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Lethal Weapon Meets Orwell in South Africa

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"Well, for the first installment, I would remake Lethal Weapon 2, the one where apartheid South Africa played the villains. In this one, however, we will cut 23 years ahead to the present. The black liberation movement that vanquished apartheid is now the country's unquestioned ruling political party but here's the hook: they're just as corrupt and oppressive as the whites-only government they replaced."

 

"Wait," the producer says leaning forward his chair. "Isn't that Nelson Mandela's people? What is it?" he asks and begins snapping his fingers in that "it's on the tip-of-my-tongue" fashion. "The African, the African . . ."

 

"The African National Congress," the writer says confidently, having anticipated this moment. "It is the oldest and most storied indigenous liberation movement on the continent, and was heavily influenced by Marxist ideology in its liberation era. By cashing in their chips, so to speak, the ANC's betrayal of black and poor South Africans adds a kind of "Animal Farm" irony to the narrative."

 

"So we've got Lethal Weapon meets Orwell," the executive says in a tone that reflects both his amusement and dismissiveness. "I'm thinking the audience will have trouble making that leap. Apartheid was a kind of universal touchstone for irredeemable evil in the final days of the Cold War," he says drily, recalling almost word-for-word a lecture from his freshman history class at Stanford. "I just don't know if that dog will hunt."

 

"He'll hunt all right," the writer responds as he crosses his arms assuredly, finally finding his game face and a comfortable resting place for his right elbow. "Mandela is 95 years old now. A younger, less venerable generation is in charge and there is a feeling that they've sold out to big business. Just last month police opened fire on striking black miners killing 34, drawing comparisons around the world to the 1960 Sharpeville massacre, when white police officers fatally shot 69 black protesters in what became the seminal moment in the global anti-apartheid movement. And just like the famously recalcitrant P.W. Botha who headed up the apartheid regime in the 80s, South Africa's current president, Jacob Zuma, responds to criticism both at home and abroad by digging in his heels. First, the ANC charged the striking miners with the deaths of their coworkers. Under a torrent of criticism the government later dropped the charges but it's only stepped up its attacks, chasing striking miners with rubber bullets and ransacking their homes. "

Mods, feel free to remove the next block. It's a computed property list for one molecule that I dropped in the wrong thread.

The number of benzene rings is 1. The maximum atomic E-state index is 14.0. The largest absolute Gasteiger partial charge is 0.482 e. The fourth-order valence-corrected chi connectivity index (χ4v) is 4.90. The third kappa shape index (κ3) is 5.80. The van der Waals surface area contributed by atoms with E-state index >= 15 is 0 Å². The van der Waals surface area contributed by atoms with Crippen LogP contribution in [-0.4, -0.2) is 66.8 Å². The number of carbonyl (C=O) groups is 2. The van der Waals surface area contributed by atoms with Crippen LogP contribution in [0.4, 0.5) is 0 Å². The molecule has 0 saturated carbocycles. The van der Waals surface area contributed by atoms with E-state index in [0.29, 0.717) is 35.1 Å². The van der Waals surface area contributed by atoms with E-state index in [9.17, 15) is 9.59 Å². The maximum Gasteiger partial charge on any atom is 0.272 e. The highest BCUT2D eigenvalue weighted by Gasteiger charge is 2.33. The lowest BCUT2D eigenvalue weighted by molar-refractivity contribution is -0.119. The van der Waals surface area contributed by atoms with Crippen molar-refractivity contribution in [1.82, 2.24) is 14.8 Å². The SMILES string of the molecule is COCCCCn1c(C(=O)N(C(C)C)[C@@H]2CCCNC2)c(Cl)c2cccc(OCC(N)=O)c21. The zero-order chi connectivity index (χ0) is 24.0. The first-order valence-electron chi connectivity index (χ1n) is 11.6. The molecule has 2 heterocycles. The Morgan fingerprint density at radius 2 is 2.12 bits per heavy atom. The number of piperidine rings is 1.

"But one horrific, violent episode does not a movie villain make," the exec says, savoring the Ari Gold-like wittiness of his retort.

 

"Indeed," the writer says. "This has been building for some time. I mean, we're almost 20 years in, and the average black South African is worse off--certainly in a material sense--than before. A tiny black elite has emerged to join the whites in the corporate boardrooms and tony suburbs, on the golf courses and society pages. But 99 percent of all poor people in the country remain non-white, down all of 1 percent from its apartheid heyday. And most economists believe the real jobless rate today hovers at nearly 40 percent, which is higher than ever."

 

"Jesus," the producer says incredulously, 40 percent?" "How did they screw the pooch so royally?"

 

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Jon Jeter is a former Washington Post's bureau chief for Southern Africa and South America and a former producer for This American Life. He is also the author of Flat Broke in the Free Market: How Globalization Fleeced Working People. He lives in (more...)
 
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